Answer:  If it be an innocent person’s disease, the other must cohabit, and tenderly cherish and comfort the diseased; yea, so as somewhat to hazard their own lives, but not so as apparently to cast them away, upon a danger not like[ly] to be avoided, unless the other’s life, or some greater good be like[ly] to be purchased by it.

But if it be the pox of an adulterer, the innocent party is at liberty [to divorce] by the other’s adultery, and the saving of their own lives does add thereto.  But without adultery the disease alone will not excuse them from cohabitation, though it may from congress [coming together in sexual union].”

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Matthew Poole

Annotations on Matthew, ch. 5, vv. 31-32

“There may indeed be a parting between man and wife upon other accounts [than adultery], either wholly or in part: in case one of them will part from the other, which the apostle determines, 1 Cor. 7:11,15, in which case the person departing is only guilty if he or she marry again.”


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Whether the Guilty Party in a Divorce may Remarry?

Intro

The Reformed, it appears, only affirmed and gave protection that the innocent party may remarry.  All civil, positive law is to be grounded on moral law, and laws of civil order are not to go against moral law.  See also the title of Cartwright’s book above.

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Article

1500’s

French Reformed Churches – Ch. 9, p. 65, Section 22  of the 2nd National Synod at Paris  1565

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Quotes

1600’s

Amandus Polanus

The Substance of Christian Religion Soundly Set Forth in Two Books, by Definitions & Partitions...  (London, 1595), ‘…now we must speake of the time after which another wedlock may be graunted to the innocent person’, pp. 264-5

“There is a twofold consideration of the time, after which another wedlock is granted to the innocent person…”

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The Leiden Synopsis

vol. 3 (Brill, 2020), Disputation 47, ‘On the Five False Sacraments of the Papists’, ‘Marriage’, ‘Corollaries’, pp. 370-1

“2. We affirm that in the case of adultery or the wrongful desertion of an unbeliever the marriage is dissolved, even as far as the bond is concerned, in such a way that once the divorce has lawfully taken place, the innocent party should not be prevented from marrying.”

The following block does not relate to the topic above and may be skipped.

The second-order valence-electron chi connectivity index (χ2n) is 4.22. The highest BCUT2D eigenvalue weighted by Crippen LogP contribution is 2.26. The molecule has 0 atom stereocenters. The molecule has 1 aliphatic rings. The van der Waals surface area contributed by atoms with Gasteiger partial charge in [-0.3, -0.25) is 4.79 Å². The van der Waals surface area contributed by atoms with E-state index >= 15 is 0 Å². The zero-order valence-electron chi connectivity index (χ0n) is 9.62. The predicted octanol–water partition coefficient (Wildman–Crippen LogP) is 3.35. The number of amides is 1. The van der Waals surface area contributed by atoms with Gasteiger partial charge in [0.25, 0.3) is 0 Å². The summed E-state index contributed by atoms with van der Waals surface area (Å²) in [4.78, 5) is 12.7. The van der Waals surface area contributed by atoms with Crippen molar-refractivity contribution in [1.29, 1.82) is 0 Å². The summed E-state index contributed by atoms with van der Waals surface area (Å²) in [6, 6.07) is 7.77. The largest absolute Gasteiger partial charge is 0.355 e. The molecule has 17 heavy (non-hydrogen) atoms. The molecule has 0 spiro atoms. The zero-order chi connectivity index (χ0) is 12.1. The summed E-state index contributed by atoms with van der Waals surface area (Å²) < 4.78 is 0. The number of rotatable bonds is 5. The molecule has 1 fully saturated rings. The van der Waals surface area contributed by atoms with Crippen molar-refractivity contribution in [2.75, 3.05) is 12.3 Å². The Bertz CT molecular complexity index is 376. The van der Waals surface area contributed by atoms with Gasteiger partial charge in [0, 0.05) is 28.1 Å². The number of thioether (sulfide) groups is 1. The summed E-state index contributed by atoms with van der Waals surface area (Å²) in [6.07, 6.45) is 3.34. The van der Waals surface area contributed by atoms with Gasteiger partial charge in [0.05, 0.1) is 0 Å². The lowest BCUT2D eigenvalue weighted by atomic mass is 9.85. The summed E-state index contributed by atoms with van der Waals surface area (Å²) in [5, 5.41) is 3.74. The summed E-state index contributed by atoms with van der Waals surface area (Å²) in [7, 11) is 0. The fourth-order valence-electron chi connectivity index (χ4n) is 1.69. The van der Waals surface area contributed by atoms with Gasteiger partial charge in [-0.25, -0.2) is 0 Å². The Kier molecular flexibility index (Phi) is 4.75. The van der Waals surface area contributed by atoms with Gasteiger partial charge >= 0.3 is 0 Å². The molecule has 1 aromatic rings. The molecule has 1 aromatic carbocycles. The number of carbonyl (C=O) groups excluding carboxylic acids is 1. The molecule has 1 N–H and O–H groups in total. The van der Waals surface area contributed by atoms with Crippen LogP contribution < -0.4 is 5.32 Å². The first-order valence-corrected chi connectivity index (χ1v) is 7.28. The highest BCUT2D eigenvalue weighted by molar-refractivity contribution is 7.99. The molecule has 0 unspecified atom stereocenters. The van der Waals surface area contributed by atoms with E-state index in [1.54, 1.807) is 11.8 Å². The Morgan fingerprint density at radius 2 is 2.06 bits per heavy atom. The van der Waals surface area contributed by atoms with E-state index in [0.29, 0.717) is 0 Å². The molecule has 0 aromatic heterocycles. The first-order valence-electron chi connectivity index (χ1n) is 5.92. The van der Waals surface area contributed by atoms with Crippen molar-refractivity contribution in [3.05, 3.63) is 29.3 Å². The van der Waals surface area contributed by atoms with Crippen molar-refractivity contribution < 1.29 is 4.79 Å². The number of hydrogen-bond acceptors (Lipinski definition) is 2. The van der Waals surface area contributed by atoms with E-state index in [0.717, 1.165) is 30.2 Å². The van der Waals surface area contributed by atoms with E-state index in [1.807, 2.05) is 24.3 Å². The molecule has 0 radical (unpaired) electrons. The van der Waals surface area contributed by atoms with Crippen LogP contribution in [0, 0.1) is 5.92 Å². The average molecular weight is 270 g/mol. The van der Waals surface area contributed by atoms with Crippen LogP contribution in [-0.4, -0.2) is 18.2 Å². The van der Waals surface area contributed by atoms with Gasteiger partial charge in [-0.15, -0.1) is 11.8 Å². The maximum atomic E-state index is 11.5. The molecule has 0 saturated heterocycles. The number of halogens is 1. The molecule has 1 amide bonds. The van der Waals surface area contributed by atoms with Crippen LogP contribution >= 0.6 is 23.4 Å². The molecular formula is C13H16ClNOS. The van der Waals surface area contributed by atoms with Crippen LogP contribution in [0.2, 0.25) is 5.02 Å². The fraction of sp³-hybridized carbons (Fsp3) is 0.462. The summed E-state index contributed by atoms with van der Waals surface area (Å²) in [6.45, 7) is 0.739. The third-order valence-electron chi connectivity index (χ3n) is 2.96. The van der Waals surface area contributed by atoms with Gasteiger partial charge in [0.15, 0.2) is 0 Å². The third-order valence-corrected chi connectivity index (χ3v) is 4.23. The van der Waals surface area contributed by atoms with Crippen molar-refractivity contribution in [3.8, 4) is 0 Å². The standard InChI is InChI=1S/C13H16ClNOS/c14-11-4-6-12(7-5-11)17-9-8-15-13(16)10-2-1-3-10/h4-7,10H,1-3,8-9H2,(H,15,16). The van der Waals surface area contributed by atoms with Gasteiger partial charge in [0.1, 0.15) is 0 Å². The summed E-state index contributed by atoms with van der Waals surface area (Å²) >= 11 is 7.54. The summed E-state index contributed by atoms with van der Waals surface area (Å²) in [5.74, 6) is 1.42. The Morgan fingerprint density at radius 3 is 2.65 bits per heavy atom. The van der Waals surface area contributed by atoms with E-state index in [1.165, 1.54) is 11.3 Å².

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A Committee of the Church of Scotland  1638

‘Animadversions upon the Book of Canons Obtruded upon the Church of Scotland’ (1638)  in Gordon, History of Scots Affairs, vol. 2, bk. 3, ch. 55, p. 90

The Book of Canons (1636) was the Episcopal form for the ordination of ‘clergy’ that was sought to be imposed on Scotland with the Book of Common Prayer (1637).

“Third, It [the Book of Canons] forbids marriage to the innocent party divorced; contrary to Mt. 5:32, and Mt. 19:9, which the reformed churches maintain against the council of Trent, session xxiv, canon vii, who have such doctrine as our bishops.”

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Matthew Poole

Annotations on Matthew, ch. 5, vv. 31-32, “…and whosoever shall marry her that is divorced committeth adultery.”

“A second question is also here determined by our Saviour, viz. that it is unlawful for her, that is justly put away, to marry to any other, or for any other to marry her wittingly.”

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Annotations on Matthew, ch. 19, v. 9

“Some have upon these words made a question whether it be lawful for the husband or the wife separated for adultery to marry again while each other lives.  As to the party offending, it may be a question; but as to the innocent person offended, it is no question, for the adultery of the person offending has dissolved the knot of marriage by the Divine law.  It is true that the knot cannot be dissolved without the freedom of both persons each from another, but yet it seemeth against reason that both persons should have the like liberty to a second marriage. For:

1. The adulteress is by God’s law a dead woman, and so in no capacity to a second marriage.

2. It is unreasonable that she should make an advantage of her own sin and error.

3. This might be the occasion of adultery, to give a wicked person a legal liberty to satisfy an extravagant lust.

But for the innocent person, it is as unreasonable that he or she should be punished for the sin of another.”

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“It hath been said, ‘Whosoever shall put away his wife, let him give her a writing of divorcement’:  But I say unto you, That whosoever shall put away his wife, saving for the cause of fornication, causeth her to commit adultery: and whosoever shall marry her that is divorced committeth adultery.”

Mt. 5:31-32